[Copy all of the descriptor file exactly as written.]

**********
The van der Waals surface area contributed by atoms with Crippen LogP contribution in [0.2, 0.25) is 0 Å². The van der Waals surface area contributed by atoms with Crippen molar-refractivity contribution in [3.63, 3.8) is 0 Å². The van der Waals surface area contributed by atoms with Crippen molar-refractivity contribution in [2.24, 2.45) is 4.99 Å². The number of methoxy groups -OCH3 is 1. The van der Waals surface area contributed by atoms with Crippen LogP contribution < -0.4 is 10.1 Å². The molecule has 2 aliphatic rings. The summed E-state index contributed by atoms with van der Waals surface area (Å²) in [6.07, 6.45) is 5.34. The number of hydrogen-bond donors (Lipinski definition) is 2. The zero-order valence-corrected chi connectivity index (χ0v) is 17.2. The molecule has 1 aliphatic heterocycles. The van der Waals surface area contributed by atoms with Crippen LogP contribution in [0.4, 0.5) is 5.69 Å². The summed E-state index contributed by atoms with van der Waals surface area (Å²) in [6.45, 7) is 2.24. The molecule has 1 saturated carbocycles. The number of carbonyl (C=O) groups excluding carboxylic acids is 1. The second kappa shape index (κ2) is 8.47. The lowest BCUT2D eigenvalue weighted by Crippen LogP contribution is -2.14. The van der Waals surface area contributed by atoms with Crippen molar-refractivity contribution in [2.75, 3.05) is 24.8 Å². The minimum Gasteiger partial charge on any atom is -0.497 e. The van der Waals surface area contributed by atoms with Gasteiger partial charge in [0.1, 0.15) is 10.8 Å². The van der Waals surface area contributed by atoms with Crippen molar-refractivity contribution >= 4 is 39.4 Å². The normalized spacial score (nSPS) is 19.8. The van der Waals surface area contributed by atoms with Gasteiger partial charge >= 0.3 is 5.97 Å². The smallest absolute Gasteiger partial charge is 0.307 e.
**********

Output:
The van der Waals surface area contributed by atoms with Crippen LogP contribution in [0.2, 0.25) is 0 Å². The van der Waals surface area contributed by atoms with Crippen molar-refractivity contribution in [3.63, 3.8) is 0 Å². The van der Waals surface area contributed by atoms with Crippen molar-refractivity contribution in [2.24, 2.45) is 4.99 Å². The number of methoxy groups -OCH3 is 1. The van der Waals surface area contributed by atoms with Crippen LogP contribution < -0.4 is 10.1 Å². The molecule has 2 aliphatic rings. The summed E-state index contributed by atoms with van der Waals surface area (Å²) in [6.07, 6.45) is 5.34. The number of hydrogen-bond donors (Lipinski definition) is 2. The zero-order valence-corrected chi connectivity index (χ0v) is 17.2. The molecule has 1 aliphatic heterocycles. The van der Waals surface area contributed by atoms with Crippen LogP contribution in [0.4, 0.5) is 5.69 Å². The summed E-state index contributed by atoms with van der Waals surface area (Å²) in [6.45, 7) is 2.24. The molecule has 1 saturated carbocycles. The number of carbonyl (C=O) groups excluding carboxylic acids is 1. The second kappa shape index (κ2) is 8.47. The lowest BCUT2D eigenvalue weighted by Crippen LogP contribution is -2.14. The van der Waals surface area contributed by atoms with Crippen molar-refractivity contribution in [2.75, 3.05) is 24.8 Å². The minimum Gasteiger partial charge on any atom is -0.497 e. The van der Waals surface area contributed by atoms with Gasteiger partial charge in [0.1, 0.15) is 10.8 Å². The van der Waals surface area contributed by atoms with Crippen molar-refractivity contribution >= 4 is 39.4 Å². The normalized spacial score (nSPS) is 19.8. The van der Waals surface area contributed by atoms with Gasteiger partial charge >= 0.3 is 5.97 Å². The smallest absolute Gasteiger partial charge is 0.307 e.